However, to nurture the type of emotional connect that encourages buyers to invest handsomely in a brand, to furnish luxury, takes time. “He would price himself perhaps in the same league as Harry Winston, Inc. or a Bulgari or a Cartier, and he wasn’t there yet. All these brands have probably been around for the better part of a century, if not more.” And Modi’s brand had about a decade behind it; not enough time to build a luxury brand. “Had Nirav Modi gone about building his business the normal way, and allowing his Embrace bangles to just take off without being in a rush, in 10 years’ time it would have become a status symbol. But the point is, he was in a rush,” adds Lall.
Lall recounts how Nirav Modi actually had a robot with a massive iPad style monitor that could be remote-control activated and which he used to crawl around his factory in Andheri while he’d be in New York. "He used that to talk to his employees. So Nirav was watching even while he was not in India,” says Lall.
Besides the monitoring and detailed involvement, Lall also points to an “extreme confidence” in Modi's approach to business. While most entrepreneurs cover all their bases, having backup plans and backup plans for those backups as well, Modi did not. “I asked him a question when I interviewed him in 2013, as to whether he had any plan Bs. And his answer was ‘I don’t believe in plan Bs’,” says Lall. And while with everything from his stones, branding and marketing to business model and employees Modi demanded the highest quality, with his IPO, he was willing to consider options beyond his original plan.
“Private equity would have drilled down and realised that his numbers, as far as his design brand was concerned, the retail numbers for his label were not commensurate with the kind of returns that he was hoping to get from an IPO,” explains Lall. Modi also met investment bankers, many of whom backed off when they saw the high debt on the balance sheets of his retail operation, Lall explains in the book. Modi then turned to second-tier banks, which seems uncharacteristic considering his business mind-set. “Clearly he was under pressure to deliver fast for reasons that are best known to him. One can surmise that he was aware that his financing was going to be coming to an end,” adds Lall.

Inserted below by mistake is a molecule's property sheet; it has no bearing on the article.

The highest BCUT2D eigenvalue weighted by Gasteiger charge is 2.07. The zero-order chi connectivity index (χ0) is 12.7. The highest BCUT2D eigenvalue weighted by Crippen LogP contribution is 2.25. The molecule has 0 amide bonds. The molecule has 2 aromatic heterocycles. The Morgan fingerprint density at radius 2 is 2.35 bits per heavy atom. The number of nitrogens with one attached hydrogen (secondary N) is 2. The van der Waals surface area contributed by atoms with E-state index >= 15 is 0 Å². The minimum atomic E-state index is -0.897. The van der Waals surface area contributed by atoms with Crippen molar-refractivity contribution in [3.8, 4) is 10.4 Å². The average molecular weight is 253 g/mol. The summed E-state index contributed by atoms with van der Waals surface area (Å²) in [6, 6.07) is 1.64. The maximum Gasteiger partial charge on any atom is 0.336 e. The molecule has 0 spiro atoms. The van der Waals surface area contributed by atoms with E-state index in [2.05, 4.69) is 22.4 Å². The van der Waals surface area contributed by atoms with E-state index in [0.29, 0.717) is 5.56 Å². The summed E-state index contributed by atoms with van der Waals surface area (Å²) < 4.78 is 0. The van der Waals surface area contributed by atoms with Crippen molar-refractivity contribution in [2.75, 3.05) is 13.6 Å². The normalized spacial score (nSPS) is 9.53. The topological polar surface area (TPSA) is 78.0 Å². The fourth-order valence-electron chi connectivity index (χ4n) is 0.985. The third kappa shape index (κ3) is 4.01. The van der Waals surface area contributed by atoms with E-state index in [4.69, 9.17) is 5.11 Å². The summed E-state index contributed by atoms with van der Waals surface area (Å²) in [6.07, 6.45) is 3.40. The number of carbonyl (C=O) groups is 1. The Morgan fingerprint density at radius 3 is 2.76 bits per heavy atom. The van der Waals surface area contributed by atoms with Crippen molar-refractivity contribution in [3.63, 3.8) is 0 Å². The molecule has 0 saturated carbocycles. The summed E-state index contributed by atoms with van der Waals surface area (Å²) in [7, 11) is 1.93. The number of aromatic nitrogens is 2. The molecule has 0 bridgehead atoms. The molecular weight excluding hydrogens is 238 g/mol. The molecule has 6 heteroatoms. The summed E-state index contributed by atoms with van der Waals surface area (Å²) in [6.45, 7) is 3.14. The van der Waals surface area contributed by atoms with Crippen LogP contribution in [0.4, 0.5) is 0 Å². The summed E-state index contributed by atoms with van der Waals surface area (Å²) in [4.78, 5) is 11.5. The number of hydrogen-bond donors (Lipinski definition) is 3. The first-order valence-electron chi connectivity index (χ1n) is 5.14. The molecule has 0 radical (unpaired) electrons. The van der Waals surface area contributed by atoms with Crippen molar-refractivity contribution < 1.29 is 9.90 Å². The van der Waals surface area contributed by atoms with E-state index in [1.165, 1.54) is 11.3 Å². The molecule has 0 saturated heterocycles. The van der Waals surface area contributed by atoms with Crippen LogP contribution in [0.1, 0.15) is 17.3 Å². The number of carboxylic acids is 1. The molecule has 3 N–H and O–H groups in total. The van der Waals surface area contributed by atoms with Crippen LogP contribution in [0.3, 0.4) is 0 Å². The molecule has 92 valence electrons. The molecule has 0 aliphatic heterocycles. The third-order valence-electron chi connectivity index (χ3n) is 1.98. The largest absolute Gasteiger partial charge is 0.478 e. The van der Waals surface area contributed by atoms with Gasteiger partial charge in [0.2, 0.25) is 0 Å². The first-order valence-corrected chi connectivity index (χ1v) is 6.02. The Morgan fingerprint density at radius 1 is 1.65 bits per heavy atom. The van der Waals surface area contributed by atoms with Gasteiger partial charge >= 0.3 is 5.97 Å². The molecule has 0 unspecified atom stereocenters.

And then on 29 January, 2018, PNB registered the complaint against Modi, alleging that he had led the biggest bank fraud in Indian history. Besides the massive psychological hit this scam had on businesses across the country, the entire diamond industry negatively impacted. “Every bank that was lending to jewellers hit the brakes,” says Lall. Modi, now in custody in London, recently applied for bail a fifth time — which was rejected on 6 November — and awaits an extradition trial in May 2020. And while speculation about the outcome of his case abounds, more important is the continuing impact of his actions on the business minds of the country.
While start-ups often aim to be the next billion dollar company, “I think it’s very important to realise that failure is a large part [of business] and that you need not win at every cost,” Lall points out. Risk is an inescapable part of business, but the mentality of winning at any cost needn’t be. “Call me naïve but I would like to think you can build businesses honestly," he says. "And I really mean that."
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Updated Date: Nov 14, 2019 10:00:09 IST